African countries have pulled together to set up a one-stop shop to give the continent a fairer chance in the international scramble for COVID-19 test kits, protective equipment and any vaccines that emerge.
The Africa Medical Supplies Platform is to work like eBay or Amazon, unlocking access to supplies across the continent, and could save billions of dollars.
South African President Cyril Ramaphosa said it was the “silver lining” to COVID-19, and “the glue that is going to bind the continent together.”
It “will address shortages and security of supply, ensure price competitiveness and transparency in procurement, reduce logistical delays, simplify payment processes and provide a common platform where governments can access services from quality and certified suppliers,” Ramaphosa said during the digital launch.
Ramaphosa spoke in his capacity as African Union chair after tasking Zimbabwean mobile mogul and philanthropist Strive Masiyiwa to come up with solutions to the shortage of test kits.
Lockdowns are already being lifted to stimulate flagging economies even as coronavirus infections are on the rise.
COVID-19 infections were first recorded in sub-Saharan Africa in March, mostly imported from Europe and the US.
As of Friday, Africa had registered 275,327 cases and more than 7,400 deaths. South Africa alone accounted for more than a third of the recorded infections.
Masiyiwa said that, across Africa, the average number of tests per 1 million people was 1,669 because of a worldwide shortage of kits, compared with 173,029 in Iceland, 44,123 in the US and 31,592 in the UK.
“Testing and lockdown are two sides of the same coin,” Masiyiwa said.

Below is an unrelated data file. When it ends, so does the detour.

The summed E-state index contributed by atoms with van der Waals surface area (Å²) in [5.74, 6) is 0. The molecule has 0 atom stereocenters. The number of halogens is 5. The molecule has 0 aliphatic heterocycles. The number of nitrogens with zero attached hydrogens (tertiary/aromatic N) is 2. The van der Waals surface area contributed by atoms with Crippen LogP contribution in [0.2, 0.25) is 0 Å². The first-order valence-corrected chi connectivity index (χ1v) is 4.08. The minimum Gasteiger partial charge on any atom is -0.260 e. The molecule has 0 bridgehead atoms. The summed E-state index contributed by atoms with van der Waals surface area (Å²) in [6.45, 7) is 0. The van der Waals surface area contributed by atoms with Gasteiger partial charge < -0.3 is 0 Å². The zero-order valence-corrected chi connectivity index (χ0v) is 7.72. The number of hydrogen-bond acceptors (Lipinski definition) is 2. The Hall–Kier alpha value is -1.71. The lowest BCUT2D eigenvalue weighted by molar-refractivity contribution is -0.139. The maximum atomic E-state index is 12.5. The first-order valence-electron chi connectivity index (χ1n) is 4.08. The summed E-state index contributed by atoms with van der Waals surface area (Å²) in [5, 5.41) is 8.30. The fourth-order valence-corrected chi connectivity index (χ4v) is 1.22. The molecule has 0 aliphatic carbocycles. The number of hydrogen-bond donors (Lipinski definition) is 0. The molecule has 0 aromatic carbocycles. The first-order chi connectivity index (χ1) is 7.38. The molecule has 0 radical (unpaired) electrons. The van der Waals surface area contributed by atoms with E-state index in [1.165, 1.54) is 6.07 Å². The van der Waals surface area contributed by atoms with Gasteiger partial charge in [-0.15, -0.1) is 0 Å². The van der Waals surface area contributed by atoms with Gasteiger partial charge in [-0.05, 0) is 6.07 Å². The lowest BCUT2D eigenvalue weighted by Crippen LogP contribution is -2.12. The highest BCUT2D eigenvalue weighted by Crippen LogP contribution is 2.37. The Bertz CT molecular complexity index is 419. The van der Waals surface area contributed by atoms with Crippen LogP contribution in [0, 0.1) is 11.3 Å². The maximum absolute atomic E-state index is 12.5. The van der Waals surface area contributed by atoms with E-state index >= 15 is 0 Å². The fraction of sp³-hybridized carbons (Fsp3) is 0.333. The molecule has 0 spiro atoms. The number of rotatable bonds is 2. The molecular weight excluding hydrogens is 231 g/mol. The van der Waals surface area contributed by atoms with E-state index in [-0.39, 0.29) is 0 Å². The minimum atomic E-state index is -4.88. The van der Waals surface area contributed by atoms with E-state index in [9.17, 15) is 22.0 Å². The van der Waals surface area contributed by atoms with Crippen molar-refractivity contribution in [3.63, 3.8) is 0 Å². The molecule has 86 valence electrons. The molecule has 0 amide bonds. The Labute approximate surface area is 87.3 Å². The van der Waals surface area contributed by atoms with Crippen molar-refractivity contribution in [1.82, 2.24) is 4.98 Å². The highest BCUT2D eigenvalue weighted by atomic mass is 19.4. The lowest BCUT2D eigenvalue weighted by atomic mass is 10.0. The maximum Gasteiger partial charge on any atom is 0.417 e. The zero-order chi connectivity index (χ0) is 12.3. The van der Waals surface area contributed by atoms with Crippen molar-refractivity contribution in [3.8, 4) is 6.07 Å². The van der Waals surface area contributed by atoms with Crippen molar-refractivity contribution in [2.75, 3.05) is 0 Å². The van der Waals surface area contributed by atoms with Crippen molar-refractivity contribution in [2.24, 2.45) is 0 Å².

UN Economic Commission for Africa executive secretary Vera Songwe said that lockdowns are losing the continent an estimated US$65 billion a month.
“If we can use a third of this amount to test, we don’t have to lock down. This platform could save us US$40 billion [in losses],” she said.
The platform is set to be run as a non-profit by the Africa Centers for Disease Control and Prevention in Ethiopia and the African Export-Import Bank (Afreximbank) in Egypt, which is already managing a US$3.8 billion COVID-19 fund for the continent.
This fund would be used to cover freight costs so that small and remote countries, such as the Seychelles, would pay the same prices as Senegal, Masiyiwa said.
Ethiopian Airways and South African Airways are to help with shipments to hubs like Addis Ababa and Johannesburg so that volumes can be leveraged to lower costs, Masiyiwa said.
While preference would be given to continental suppliers, such as South African company Invicta, which has pledged to supply 10,000 inexpensive ventilators, or Senegal’s US$1 rapid test kits, supplies would also be shipped from countries like China.
“What we do is demonstrate the power of volume, which we as Africa always have known we can unleash,” Masiyiwa said.
Governments experiencing financial difficulties would be able to open credit lines with Afreximbank, while potential international debt forgiveness could go some way toward paying for supplies.
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